A dialogue with tradition holds an important place in the pantheon of artistic creation. What is more the ability to (re)interpret historical discourses interwoven with rich cultural heritage represents one of the most challenging aspects of the creative process for any artist. Luckily, for us who are here to admire and try to understand these notions of beauty and history, there are those artist who achieve these daunting tasks in an extraordinary way. It could be said, surely, that Brent Wadden is one of those artists. You can see this for yourself at Peres Projects, this winter…
Berlin’s Peres Projects
Founded twelve years ago by Javier Peres, Peres Projects is a contemporary art gallery today residing in Berlin. The gallery is situated in the cultural space of historically rich architecture of the Karl-Marx-Allee. The reduced aesthetics of the inside space, with massive white walls, represents a perfect presentation surroundings for both established, as well as emerging artists. Peres Projects combines LA’s contemporary preferences, Berlin’s flourishing artist scene and the sophisticated taste of Javier Peres under one gallery roof. During this summer, as part of a group exhibition, the art loving public had a chance to admire the work of a number of inspiring artists (read more in The Group Spirit of Peres). In addition, the end of summer and the beginning of autumn gave us a glimpse of the Mike Bouchet’s artistic expression (read more in Power Lunch at Peres Projects).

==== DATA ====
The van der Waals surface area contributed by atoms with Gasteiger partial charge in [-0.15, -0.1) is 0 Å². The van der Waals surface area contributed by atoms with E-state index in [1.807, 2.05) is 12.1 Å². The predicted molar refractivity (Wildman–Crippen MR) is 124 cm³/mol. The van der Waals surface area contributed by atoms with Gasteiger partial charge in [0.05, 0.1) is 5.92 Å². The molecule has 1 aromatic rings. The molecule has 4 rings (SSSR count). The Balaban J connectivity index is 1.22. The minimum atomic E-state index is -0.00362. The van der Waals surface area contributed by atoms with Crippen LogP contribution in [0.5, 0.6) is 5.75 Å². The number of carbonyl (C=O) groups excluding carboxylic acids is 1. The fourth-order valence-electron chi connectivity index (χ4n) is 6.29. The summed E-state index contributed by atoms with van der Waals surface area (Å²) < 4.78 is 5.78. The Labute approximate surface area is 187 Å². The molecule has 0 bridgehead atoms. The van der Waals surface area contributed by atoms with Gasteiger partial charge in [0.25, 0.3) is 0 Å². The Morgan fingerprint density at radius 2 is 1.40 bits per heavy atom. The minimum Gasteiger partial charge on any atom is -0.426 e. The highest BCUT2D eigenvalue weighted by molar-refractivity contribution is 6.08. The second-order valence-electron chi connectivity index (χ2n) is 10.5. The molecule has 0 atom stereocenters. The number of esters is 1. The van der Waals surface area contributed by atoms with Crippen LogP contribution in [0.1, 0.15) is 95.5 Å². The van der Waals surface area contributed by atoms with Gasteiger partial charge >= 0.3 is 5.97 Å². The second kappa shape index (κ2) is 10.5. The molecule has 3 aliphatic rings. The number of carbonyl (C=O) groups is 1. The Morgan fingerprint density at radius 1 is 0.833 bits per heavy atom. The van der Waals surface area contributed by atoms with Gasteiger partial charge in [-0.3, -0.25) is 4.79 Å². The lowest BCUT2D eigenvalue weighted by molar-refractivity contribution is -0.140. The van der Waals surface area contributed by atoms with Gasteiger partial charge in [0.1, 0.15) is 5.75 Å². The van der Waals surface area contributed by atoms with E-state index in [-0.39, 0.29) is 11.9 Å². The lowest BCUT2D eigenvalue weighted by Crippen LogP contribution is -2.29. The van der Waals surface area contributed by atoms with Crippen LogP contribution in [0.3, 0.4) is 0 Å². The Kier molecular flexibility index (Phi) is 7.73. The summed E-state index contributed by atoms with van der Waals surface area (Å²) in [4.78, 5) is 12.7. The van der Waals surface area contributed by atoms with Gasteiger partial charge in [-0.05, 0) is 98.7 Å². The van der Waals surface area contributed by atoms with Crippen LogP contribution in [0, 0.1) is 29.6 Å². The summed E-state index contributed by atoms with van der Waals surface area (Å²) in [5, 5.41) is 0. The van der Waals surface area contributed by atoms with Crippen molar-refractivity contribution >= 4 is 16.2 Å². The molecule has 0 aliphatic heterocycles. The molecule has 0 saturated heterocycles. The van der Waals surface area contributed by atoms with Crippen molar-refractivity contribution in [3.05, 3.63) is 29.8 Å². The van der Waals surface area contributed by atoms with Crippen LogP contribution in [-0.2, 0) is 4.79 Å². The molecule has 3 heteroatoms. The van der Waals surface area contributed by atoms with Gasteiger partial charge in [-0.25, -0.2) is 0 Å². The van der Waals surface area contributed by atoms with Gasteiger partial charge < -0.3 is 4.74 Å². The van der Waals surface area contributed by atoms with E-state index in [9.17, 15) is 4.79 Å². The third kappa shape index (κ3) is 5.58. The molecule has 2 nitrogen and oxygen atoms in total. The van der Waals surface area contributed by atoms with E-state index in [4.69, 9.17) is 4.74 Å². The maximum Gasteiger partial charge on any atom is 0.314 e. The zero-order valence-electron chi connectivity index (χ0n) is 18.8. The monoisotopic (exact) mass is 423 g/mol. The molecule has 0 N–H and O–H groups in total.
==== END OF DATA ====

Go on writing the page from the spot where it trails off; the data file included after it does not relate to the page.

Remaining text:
The Practice of Brent Wadden
The creative methodological output of Brent Wadden is reflected in his devotion to produce paintings and weavings full of abstract and geometric patterns. His masterful execution of the handmade objects is inspired by quality craftsmanship of times gone by. The artist says that, although it may sound strange, “[he] can admire a Picasso just as much as a crusty wooden lawn ornament [his] uncle made in 1987.” Through his work, Brent Wadden articulates the appreciation of the folk elements in art with his aspiration to make a commentary of the consumerist nature of contemporary society. The artist achieves this through the gathering of second-hand and salvaged synthetic and natural textiles and the reconseptualizing the material into beautifully textured weavings. This is what the public will be able to see at Peres Projects.
Pit Pony Exhibition
Inspired in part by the artist’s native Breton Island, Nova Scotia, the body of work titled Pit Pony also references a 1990s television series about coal miners set in Wadden’s hometown. From a distance, the installation may appear to be a “classical” painting exhibition of monumental scale. Upon closer examination, the viewer can admire the energy which was put into the artistic labor. Apart from personal input, Wadden’s pieces indubitably reference the tradition of textile-making rooted in European modernists practices and abstract geometrical painting. The exhibition is on show at Peres Projects, Berlin, in the period between November 22nd 2014 and January 10th 2015.
All images courtesy peresprojects.com [mc4wp_form]